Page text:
Clinically this screamed bullous impetigo and was confirmed by two punch biospies. 

 

Initially, we started him on 40mg Prednisone QD but new bullae was forming, so we increased his dosage to 80mg QD. We will complete two weeks on this dose and taper him off. We also suggested he review blood pressure medications with his primary physician.  

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Skin Cancer Webinars
September 19, 2013 4:18 PM by Raymond Shulstad
I'd like to thank everyone who tuned into the webinars on common skin cancers and their pathogenesis last night and on August 14. Having completed the second one in the series on squamous cell carcinoma and melanoma, I found myself wanting to offer so much more but I ran out of time. 

If you were unable to sit in and listen to parts one or two of my presentation, you will be able to do so at http://nurse-practitioners-and-physician-assistants.advanceweb.com/Web-Extras/Online-Extras/Editorial-Webinars.aspx. 

Part one of the presentation, "Basic Skin Anatomy" is available to watch now. Part two, "Skin Cancer Overview" will be up soon.

I have been practicing dermatology for over 10 years now and I still am learning new intricacies about the various malignancies and new treatment modalities. 

I hope to offer more of these sessions if people would like me to that can touch on some of the more rare cutaneous malignancies and specifics on treatments and response rates. I am planning to present again early next year, so stay tuned for coming announcements.

These sessions are available on demand, so whenever you have an hour to devote to learning more about skin anatomy and skin cancers, click the link, watch the video and tell me what you think. 

For those who tuned in, thank you and I hope you enjoyed.

Editor's note: If you have questions about upcoming webinars or questions for the presenter, contact assistant editor Kelly Wolfgang at kwolfgang@advanceweb.com.

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Pet Therapy
August 29, 2013 2:56 PM by Amy Gouley
Occasionally after clinic, I will allow my red fox labrador retriever to assist me in chart completion and pathology management.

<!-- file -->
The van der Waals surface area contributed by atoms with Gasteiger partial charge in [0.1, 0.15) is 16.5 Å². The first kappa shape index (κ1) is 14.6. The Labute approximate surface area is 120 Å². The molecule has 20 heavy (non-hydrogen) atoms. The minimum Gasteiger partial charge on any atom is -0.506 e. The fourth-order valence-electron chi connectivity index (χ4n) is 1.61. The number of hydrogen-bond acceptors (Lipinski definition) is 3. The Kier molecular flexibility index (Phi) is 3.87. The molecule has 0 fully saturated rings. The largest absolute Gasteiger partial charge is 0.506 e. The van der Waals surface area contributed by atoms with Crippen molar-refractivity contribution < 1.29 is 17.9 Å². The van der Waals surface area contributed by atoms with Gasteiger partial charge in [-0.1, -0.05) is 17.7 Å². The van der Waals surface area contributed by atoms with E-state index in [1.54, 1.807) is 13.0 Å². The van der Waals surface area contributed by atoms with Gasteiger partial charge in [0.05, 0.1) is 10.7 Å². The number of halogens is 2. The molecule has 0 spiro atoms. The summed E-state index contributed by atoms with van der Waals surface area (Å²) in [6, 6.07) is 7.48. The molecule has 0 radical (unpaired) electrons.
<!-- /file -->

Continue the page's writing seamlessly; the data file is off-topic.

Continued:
I absolutely love having her nap under my desk and her presence brightens up our entire office.

 Booker 1

I live in a very dog friendly community and the majority of my patients own a dog, which makes an easy conversation for even those personality challenged patients.

Booker is my first dog, aside from those I grew up with. I honestly can't believe I lived this long without a dog. Once you experience the bond with a dog there is an immediate connection with every human who also owns a dog. I imagine the same for cat owners?

I love talking to patients about their dogs and watching their faces light up with joy. Nothing compares to the amazing connection built from the incredible stories and tears that are shared with my dog owner patients.

Booker has become quite popular among my patients and one 72-year-old gentlemen last week asked if he could move his six month body exam up to three months so he could get a "Booker" update. The week prior, a bag of dog treats was dropped off to the front desk with an attached note: "For Booker."

 Booker 2

I can only imagine how the love would blossom if she hung out in the office during the day.

I would love to hear other "office dog" stories and your opinions on pets in the clinic.  

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The Don’ts of Cryosurgery
August 9, 2013 12:51 PM by Raymond Shulstad
Cryosurgery is a process where liquid nitrogen is applied to a lesion to induce cell death. It is a procedure done every day in dermatology offices and is now done routinely in primary care offices as well. It is a relatively low-risk procedure, causes minimal scarring and can be used for a multitude of conditions, including actinic keratoses, warts, seborrheic keratoses, molluscum contagiosum, superficial basal cell carcinoma, and squamous cell carcinoma in situ.

Problems arise however when cryosurgery is improperly used. The effects can be devastating and potentially life threatening. In order to avoid this potential hazard I have come up with a short list of don'ts regarding its use.

  1. Do not use the cryosurgery gun within the ocular rim or the internal ear canal. The potential risk to the eyes and tympanic membrane if a patient moves are too great. Employ the old Q-tip method.